STARING innocently at the camera, this is the face of the boy who would grow up to become a bitter, gun-obsessed mass-killer.
Even before he had finished school, Jake Davison’s life took a dark turn as former classmates yesterday revealed he would do sinister drawings of himself shooting people.
He was sent to Mount Tamar School in Plymouth, Devon, a facility for children with special needs — where his obsession with guns and violence was already in evidence.
One former classmate told The Sun on Sunday: “He could name literally any gun you showed him. It was freaky. He was absolutely fixated with firearms.”
They added: “He used to draw pictures of himself shooting people while in class. He was a quiet guy. His gun obsession was creepy.”
And on Thursday, Davison, by now a 22-year-old woman-hating adult, picked up his pump-action shotgun and killed mum Maxine, 51, before slaughtering three-year-old Sophie Martyn and three others.
The former school friend said: “Obviously, he had some problems and the gun stuff was very weird but you’d never think he’d go on to carry out anything like this.
“I can’t get my head around what he’s done. It’s sickening.”
Yesterday, it also emerged that Davison would punch holes in the walls at the home of his devoted mum.
A close friend and neighbour of Maxine told The Sun on Sunday Davison had spoken about attacking his dad and that he built a gym in his mum’s living room against her wishes.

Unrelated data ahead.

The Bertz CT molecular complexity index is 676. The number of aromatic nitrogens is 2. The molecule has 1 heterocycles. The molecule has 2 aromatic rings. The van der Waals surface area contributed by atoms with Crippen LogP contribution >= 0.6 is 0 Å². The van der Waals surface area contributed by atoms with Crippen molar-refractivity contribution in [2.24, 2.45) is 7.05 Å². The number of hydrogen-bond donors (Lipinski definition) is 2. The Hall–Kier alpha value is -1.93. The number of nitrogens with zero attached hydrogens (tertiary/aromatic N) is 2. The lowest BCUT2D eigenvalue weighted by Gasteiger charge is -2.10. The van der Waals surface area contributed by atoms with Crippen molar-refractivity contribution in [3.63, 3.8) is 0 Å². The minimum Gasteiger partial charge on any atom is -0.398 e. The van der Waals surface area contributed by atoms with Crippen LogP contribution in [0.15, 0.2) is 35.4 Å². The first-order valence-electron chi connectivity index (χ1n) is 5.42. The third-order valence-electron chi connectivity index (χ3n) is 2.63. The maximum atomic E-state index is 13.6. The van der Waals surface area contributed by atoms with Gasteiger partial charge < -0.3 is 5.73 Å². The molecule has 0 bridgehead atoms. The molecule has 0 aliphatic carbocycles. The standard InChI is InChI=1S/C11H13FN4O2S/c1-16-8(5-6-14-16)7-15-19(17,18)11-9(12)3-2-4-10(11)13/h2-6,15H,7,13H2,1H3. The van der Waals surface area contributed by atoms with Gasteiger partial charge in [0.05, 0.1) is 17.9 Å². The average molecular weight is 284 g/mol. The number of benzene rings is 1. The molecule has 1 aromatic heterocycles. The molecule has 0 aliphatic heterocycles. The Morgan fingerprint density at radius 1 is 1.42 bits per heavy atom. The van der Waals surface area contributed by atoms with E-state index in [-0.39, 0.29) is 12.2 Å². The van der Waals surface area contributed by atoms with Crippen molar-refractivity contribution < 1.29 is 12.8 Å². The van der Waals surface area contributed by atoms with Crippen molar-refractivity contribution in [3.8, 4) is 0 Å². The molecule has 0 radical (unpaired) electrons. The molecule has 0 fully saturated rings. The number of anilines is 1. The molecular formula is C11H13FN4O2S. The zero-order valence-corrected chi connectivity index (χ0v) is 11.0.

Tracey Clarke said: “Maxine was my best friend. She was a lovely woman, perfect in every way. She was always there for Jake, 100 per cent.
“She used to say, ‘I’ve got to get home for Jake to get his tea cooked’. She was all for him, it was part of her life. She was devoted to him.”
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Tracey, 45, believes Maxine played down her son’s issues as she did not want anyone to think badly of him.
She said: “Maxine did say he had mental health problems but I never knew it would escalate into this.
He used to draw pictures of himself shooting people while in class. His gun obsession was creepy.
“She said to me with all the problems he had, she would never, ever give up on him, or not have him in her life because he was her number one and she would always have him live with her.
“She didn’t want anyone to know all this stuff because she never told me much about it.”
Incel group fanatic Davison had complained in video rants about being a virgin and bragged he was a “terminator”.
But Tracey said doting Maxine had “wanted to make him feel really good” and that she said she would “always be there for him no matter what because he is her son”.
She added that the pandemic lockdowns affected Davison “really badly” as all the gyms were closed.
The 19-stone loner turned the family living room into a home-gym, despite his mum pleading with him not to.
Tracey added: “She said, ‘Jake, this is my front room, where I relax, you need to get it upstairs’. But he said, ‘I want to work out here. It is not going to fit in my room’.”
Tracey said her friend had never spoken about Davison having weapons but there were indications of his inner rage and violent tendencies.
She said: “Max showed me sometimes he would punch the wall and there were fist marks in the wall.